The Morrison miracle government and the Coalition chaos that preceded it has been accompanied by many ministerial departures, bruised, disappointed, sacked or just plain worn out from government service. They left gaps, but they have been filled. Only time will tell how greatly they will be missed, but the parliamentary talent pool on all sides is not endlessly deep so their departures will make some difference.
Their subsequent roles paint an informative picture of the enduring place of the political class in Australian life. The departed are far from unemployable or lacking in useful skills as is sometimes alleged. In fact, they are in high demand. Even if they weren't, they possess enormously influential networks to help them prosper in their future lives. There is no great hurry in almost all cases as the parliamentary and ministerial superannuation schemes are most generous.
The first round of Coalition retirees included those whose futures were decided by the chaos surrounding last August's leadership spill, which led to Scott Morrison replacing Malcolm Turnbull. Some departed quickly, while others announced that they would serve out their terms and then depart.
The first bunch of retirees were Turnbull himself, his deputy the foreign minister Julie Bishop, minister for defence Christopher Pyne, trade minister Steve Ciobo, minister for human services Michael Keenan, minister for industrial relations Kelly O'Dwyer, and minister for Indigenous affairs Senator Nigel Scullion.
The second round included those whose fate was sealed by the election and the subsequent selection by Morrison of his first ministry. Tony Abbott lost his seat and senators Arthur Sinodinos and Mitch Fifield accepted diplomatic posts later in the year and sit on the backbench.
Few of those who retire stay away from government circles entirely, but retirement jobs can generally be divided into those who take direct government employment and those who make their own way in the private sector. Much of the latter has some connection with government, even indirectly, and this leads to ethical questions regarding ministerial standards and post-political employment.
The first category is direct government employment. Such jobs are given by the person's own party but not always. The Rudd government notably made appointments of its political opponents, Brendan Nelson and Tim Fischer, to diplomatic positions. Admirable as that is in an age of excessive partisanship it is the clear exception rather than the rule. Don't expect former Labor leaders to be gifted appointments by the Morrison government.
It was common in the first three or four decades after Federation for former prime ministers to take government jobs as High Commissioner in London; so common that it was almost expected as a reward of office. Those who did so included Andrew Fisher and Stanley Melbourne Bruce.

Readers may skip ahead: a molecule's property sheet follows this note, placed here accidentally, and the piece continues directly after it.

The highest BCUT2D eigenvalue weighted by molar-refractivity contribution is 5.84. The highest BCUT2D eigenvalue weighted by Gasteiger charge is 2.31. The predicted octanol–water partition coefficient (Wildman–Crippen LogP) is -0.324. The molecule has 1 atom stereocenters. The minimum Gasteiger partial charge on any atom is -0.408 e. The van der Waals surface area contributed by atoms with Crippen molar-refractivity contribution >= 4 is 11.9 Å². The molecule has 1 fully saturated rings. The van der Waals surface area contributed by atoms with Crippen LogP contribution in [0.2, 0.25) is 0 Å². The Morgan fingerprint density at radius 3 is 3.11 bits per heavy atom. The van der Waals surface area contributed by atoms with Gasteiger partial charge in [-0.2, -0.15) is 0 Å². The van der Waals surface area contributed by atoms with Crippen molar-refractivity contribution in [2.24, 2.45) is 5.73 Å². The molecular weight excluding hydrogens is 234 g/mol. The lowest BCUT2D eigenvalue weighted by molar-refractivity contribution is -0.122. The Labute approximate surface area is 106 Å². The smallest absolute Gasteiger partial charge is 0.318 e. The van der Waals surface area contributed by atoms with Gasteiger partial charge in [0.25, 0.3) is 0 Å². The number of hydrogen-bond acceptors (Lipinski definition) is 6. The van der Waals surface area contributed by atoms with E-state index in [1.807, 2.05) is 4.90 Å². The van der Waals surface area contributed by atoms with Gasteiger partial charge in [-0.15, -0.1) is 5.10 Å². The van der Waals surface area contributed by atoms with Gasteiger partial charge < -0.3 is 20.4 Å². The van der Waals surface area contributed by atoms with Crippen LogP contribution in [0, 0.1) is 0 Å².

There is nothing new about it but the pattern of former ministers holding the most senior diplomatic posts in London and Washington, among others, has become all pervasive. The trend has continued. The current Ambassador in Washington, former Coalition treasurer Joe Hockey, replaced former Labor defence minister and then opposition leader Kim Beazley, who is now Governor of Western Australia. The current High Commissioner in London, former Coalition Attorney-General George Brandis, replaced former Coalition foreign minister Alexander Downer. Previous High Commissioners to London included Labor luminaries Neal Blewett and Mike Rann.
That trend will now be continued. Sinodinos will become the next Australian Ambassador to the United States in Washington and Fifield will become the next Australian Permanent Representative to the United Nations in New York. Don't be surprised if there are more such announcements in coming months as such "jobs for the boys" is fully accepted on both side of politics.
The second category is the private sector broadly defined. This can sometimes involve single full-time jobs, but a portfolio of part-time positions is common, including non-executive directorships, advisory jobs and university connections. Bishop and Pyne, former lawyers, are cases in point and it is notable how similar their post-retirement plans are in government-related activities.
Bishop has formed Julie Bishop and Partners with her former chief of staff, while Pyne has registered Pyne and Partners with his former chief of staff. Each of these operations look like lobbying and advocacy businesses. Bishop has also joined the board of the international private aid contractor Palladium, while Pyne is now one day a week with major defence consultancy firm EY.
Each of these positions breaches the spirit of ministerial guidelines for post-politics employment in the advocacy industry. Each should have waited the statutory 18 months before jumping on board private companies which clearly engage in business related to their former ministerial positions.
The third category is those who have truly retired from employment, at least for now. Keenan and O'Dwyer each have young families and the latter wants a larger family. Still it will be surprising if they don't take on some jobs in their home states as they stay close to family. It will be a pity if the explanation of "family reasons" for departures from politics becomes just a catch-all excuse for being fed up with the job and wishing to move on.
The dust has not yet completely settled. It may take until the end of the year for it to be clear what role former prime ministers Turnbull and Abbott will play in Australian life. Turnbull has already become an adviser to a global investment firm. Whatever their larger role turns out to be it will probably be significant, though if Julia Gillard and Kevin Rudd are any guide, not necessarily central or very public.
John Warhurst is an Emeritus Professor of Political Science at the Australian National University